Voltage controlled slew limiter with on / off inputs socket for added unusual effects.
A Slew Limiter - also called a "Lag Processor" - is an example of a voltage processor. It produces no signal of its own, but affects those presented to its input.
Slew acts upon rapid changes in a signal, slowing them by an amount determined by manual and/or CV controls. Portamento is a perfect example of slew applied to a control signal: the slew circuit smooths the transitions between the stepped CVs normally used to determine pitch, thus making one note 'glide' to the next rather than jumping abruptly as it would otherwise do.
When applied to an audio signal, a slew limiter acts as a low-pass filter. On the RS-350 the maximum slew rate is about 100mS per volt, so a 1V signal can reach a frequency of just 5Hz before it is attenuated. (This is quite unlike the Slew Limiter in the RS-30 Frequency/Voltage Converter and Envelope Follower, which passes signals of up to 500Hz, or that in the RS-70 Pre-Amp, which allows signals of up to 5kHz to pass unimpeded.)
Unlike the other slew limiters in the RS Integrator, the RS-350 is voltage controlled, allowing you to control the amount of slew (or 'glide') dynamically. This permits a number of interesting possibilities that are not available elsewhere. For example, applying the keyboard CV to the V-IN socket, and an inverted/offset keyboard CV to the CV-IN allows you to decrease the glide time as you play up the keyboard, and increase it as you play down the keyboard. This is a very 'natural' sounding effect, rarely found on electronic synthesisers.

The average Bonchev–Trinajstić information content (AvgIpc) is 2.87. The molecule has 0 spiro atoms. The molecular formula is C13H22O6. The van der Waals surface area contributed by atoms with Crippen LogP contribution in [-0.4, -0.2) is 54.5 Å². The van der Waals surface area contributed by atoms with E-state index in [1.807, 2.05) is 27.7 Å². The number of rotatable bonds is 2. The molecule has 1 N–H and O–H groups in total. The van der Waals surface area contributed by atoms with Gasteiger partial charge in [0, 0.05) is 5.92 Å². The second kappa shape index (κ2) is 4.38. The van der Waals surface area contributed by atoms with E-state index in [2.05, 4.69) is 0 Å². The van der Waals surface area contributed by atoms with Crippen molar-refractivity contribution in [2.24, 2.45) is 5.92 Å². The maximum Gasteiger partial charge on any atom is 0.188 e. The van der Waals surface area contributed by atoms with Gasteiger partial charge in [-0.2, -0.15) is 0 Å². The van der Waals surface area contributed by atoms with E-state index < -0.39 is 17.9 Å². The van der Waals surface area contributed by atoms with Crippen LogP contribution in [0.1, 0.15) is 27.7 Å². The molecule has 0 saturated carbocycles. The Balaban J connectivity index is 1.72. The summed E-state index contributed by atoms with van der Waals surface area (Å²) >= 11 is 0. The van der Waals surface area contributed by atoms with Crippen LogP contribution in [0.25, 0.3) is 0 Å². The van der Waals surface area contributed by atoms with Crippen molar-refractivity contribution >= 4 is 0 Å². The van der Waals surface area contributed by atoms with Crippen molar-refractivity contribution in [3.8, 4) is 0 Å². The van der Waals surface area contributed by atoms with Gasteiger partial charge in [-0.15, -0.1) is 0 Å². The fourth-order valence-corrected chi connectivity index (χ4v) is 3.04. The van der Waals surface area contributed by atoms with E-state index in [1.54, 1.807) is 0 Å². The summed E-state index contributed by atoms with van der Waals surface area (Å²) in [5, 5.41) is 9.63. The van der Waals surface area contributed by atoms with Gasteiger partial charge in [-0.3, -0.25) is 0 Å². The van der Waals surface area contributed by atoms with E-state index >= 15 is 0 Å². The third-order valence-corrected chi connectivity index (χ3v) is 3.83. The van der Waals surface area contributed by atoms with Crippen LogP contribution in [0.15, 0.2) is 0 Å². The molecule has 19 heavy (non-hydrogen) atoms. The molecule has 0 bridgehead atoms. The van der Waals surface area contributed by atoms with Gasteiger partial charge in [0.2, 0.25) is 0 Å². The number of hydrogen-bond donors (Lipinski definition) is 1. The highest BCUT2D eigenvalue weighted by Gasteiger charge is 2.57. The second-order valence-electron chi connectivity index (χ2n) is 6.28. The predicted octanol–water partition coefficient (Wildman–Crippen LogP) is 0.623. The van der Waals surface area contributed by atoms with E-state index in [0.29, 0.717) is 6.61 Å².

The RS-350 also offers an on/off CV that allows you to determine whether the original or the slewed signal is passed to the output. You can use this to jump between the target voltage and the intermediate, slewed voltage. This creates glissando type effects. You can, of course, use this together with the voltage controlled slew time to generate a wide range of unusual CV signals.
This allows you to adjust the amount of slew applied to the input signal. At its minimum (fully anticlockwise) the slew time is about 100mS per volt. At its maximum (fully clockwise) the slew time is about 2S per volt.
The input accepts any signal in the range 0V - 10V.
This accepts a CV in the range ±10V. The greater the CV presented, the greater the slew time becomes, thus slowing the transition from one voltage to another. (A negative voltage decreases the slew time.) You can apply a wide range of Gates and CVs to this input to create complex slew profiles.
Custom vintage analogue synthesiser system equipment.
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